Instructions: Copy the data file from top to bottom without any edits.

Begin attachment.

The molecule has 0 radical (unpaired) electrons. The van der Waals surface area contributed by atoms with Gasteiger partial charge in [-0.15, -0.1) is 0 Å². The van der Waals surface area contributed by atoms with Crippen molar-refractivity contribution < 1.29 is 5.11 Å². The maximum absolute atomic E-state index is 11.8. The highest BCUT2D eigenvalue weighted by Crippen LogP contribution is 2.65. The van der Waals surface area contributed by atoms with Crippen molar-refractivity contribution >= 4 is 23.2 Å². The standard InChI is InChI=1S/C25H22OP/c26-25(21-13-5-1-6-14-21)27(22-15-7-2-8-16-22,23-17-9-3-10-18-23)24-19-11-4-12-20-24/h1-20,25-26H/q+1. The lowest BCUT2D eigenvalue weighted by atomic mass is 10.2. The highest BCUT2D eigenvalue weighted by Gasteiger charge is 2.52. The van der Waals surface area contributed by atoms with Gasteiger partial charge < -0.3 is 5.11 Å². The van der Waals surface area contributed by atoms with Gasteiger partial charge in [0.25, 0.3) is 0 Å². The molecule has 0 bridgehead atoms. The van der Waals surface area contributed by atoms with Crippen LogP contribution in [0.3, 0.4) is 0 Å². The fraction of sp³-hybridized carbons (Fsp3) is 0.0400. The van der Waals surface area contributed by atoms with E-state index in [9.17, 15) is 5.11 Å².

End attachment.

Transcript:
The molecule has 0 radical (unpaired) electrons. The van der Waals surface area contributed by atoms with Gasteiger partial charge in [-0.15, -0.1) is 0 Å². The van der Waals surface area contributed by atoms with Crippen molar-refractivity contribution < 1.29 is 5.11 Å². The maximum absolute atomic E-state index is 11.8. The highest BCUT2D eigenvalue weighted by Crippen LogP contribution is 2.65. The van der Waals surface area contributed by atoms with Crippen molar-refractivity contribution >= 4 is 23.2 Å². The standard InChI is InChI=1S/C25H22OP/c26-25(21-13-5-1-6-14-21)27(22-15-7-2-8-16-22,23-17-9-3-10-18-23)24-19-11-4-12-20-24/h1-20,25-26H/q+1. The lowest BCUT2D eigenvalue weighted by atomic mass is 10.2. The highest BCUT2D eigenvalue weighted by Gasteiger charge is 2.52. The van der Waals surface area contributed by atoms with Gasteiger partial charge < -0.3 is 5.11 Å². The van der Waals surface area contributed by atoms with Gasteiger partial charge in [0.25, 0.3) is 0 Å². The molecule has 0 bridgehead atoms. The van der Waals surface area contributed by atoms with Crippen LogP contribution in [0.3, 0.4) is 0 Å². The fraction of sp³-hybridized carbons (Fsp3) is 0.0400. The van der Waals surface area contributed by atoms with E-state index in [9.17, 15) is 5.11 Å².